Leinster Rugby came from 14 points down to book their place in the Heineken Champions Cup last four at the expense of holders Exeter.

Conceding two tries in the opening 10 minutes without reply was the worst possible start for the visiting Leinster side.

The first scrum was a break-even contest, Exeter moving the ball right where Johnny Sexton and Hugo Keenan were undone by Tom O’Flaherty’s speed and roll away from contact for a fine try.

It was just what Leinster would not have wanted. Their reaction was positive, Keenan bouncing back on the counter and James Lowe looking to stretch the home side down the left.

The next time O’Flaherty came knocking on the door, Rory O’Loughlin took the wing down but the Exeter onslaught continued.

It looked like Rhys Ruddock had completed an unlikely turnover until Jonny Gray recovered the ball. Joe Simmonds shot between Tadhg Furlong and O’Loughlin and O’Flaherty stepped out of Jordan Larmour’s tackle for his second.

The Irish province battled for a foothold. Once again, Keenan carried well, Lamour’s footwork was dazzling for a solid gain and the ball was whipped left where Cian Healy’s hands, James Lowe’s power and Keenan’s grab almost yielded a bounce-back try. Held up.

They had the consolation of a five-metre scrum, delivering a penalty. The tap-and-go was taken by Rónan Kelleher and Scott Fardy was held up by Gray. They went again. This time, Jonny Hill got his hands on the ball for a penalty.

Each time Leinster ventured up the left, they made inroads. Jack Conan’s charge from a quick tap penalty generated the momentum for Lowe to terrorise Olly Woodburn.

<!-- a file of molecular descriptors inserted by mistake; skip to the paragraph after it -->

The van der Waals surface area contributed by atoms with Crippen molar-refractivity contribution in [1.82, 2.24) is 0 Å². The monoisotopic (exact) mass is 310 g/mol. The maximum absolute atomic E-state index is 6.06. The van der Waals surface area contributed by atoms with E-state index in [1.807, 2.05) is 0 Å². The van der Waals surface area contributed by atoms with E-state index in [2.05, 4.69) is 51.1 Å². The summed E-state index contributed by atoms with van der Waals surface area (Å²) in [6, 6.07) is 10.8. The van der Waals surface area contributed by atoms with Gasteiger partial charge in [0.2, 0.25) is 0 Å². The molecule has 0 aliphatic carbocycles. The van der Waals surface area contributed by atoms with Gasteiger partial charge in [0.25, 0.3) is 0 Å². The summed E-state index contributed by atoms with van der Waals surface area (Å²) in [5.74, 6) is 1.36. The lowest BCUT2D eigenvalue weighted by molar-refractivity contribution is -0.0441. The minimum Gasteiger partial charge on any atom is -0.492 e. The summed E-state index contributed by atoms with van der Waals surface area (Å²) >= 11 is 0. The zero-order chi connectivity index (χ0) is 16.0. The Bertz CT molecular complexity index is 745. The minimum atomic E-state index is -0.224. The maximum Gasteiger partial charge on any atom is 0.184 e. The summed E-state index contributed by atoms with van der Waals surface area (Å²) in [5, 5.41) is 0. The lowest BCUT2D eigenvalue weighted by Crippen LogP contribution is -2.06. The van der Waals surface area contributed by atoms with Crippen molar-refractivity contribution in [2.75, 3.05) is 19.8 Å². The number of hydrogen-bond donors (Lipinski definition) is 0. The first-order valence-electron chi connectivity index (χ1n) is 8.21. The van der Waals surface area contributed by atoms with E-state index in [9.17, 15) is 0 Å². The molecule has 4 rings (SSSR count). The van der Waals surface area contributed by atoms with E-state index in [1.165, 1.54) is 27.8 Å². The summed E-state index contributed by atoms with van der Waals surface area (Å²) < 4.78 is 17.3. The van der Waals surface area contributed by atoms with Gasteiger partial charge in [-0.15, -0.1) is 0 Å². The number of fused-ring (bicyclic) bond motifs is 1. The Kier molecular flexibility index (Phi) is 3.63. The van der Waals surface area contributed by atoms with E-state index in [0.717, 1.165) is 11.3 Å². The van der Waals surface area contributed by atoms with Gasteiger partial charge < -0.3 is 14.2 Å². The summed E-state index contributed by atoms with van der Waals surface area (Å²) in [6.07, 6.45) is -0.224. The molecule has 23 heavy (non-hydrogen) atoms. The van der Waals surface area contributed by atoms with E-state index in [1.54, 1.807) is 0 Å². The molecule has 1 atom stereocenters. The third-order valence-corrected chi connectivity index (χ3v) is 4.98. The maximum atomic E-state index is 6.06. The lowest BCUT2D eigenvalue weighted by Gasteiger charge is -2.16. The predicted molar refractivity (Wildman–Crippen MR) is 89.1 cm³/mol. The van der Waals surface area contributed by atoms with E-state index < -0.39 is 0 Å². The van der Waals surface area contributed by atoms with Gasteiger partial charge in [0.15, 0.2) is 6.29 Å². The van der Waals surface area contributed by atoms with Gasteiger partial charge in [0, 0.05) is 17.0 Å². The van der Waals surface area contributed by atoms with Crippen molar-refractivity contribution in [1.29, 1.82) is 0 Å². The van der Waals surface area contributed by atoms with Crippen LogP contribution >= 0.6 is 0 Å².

When Robbie Henshaw burgled metres, Luke McGrath and Sexton fed Keenan. An immaculate offload opened the way for Lowe to strike back with Sexton’s conversion halving the difference in the 19th minute.

The Leinster full-back almost broke through again and the ruck energy of Henshaw caused a penalty.

It was at this point Sexton was forced off just as the out-half was orchestrating matters magnificently.

Ross Byrne’s first action was to safely find touch on the Exeter 22-metre line. The lineout to Toner was smooth and the maul began to move with menace.

From there, it was set-play perfection, Byrne the architect behind Henshaw’s handling, Keenan interesting the last man and Larmour squeezing in at the right corner. Byrne’s touchline conversion squared it on the half-hour.

Then, hooker Kelleher showed his strength to clamp down on Hill for a penalty which Byrne nailed to take the lead for the first time in the 33rd minute.

Toner was beginning to control the restarts, taking a second in succession. When McGrath cleared to space, Leinster were organised and patient in defence, Josh van der Flier pulling a penalty out of Henry Slade for holding on on the floor.

A neat pre-planned lineout almost worked a treat, Conan and Kelleher combining down the tramline only for Luke Cowan-Dickie to save the day.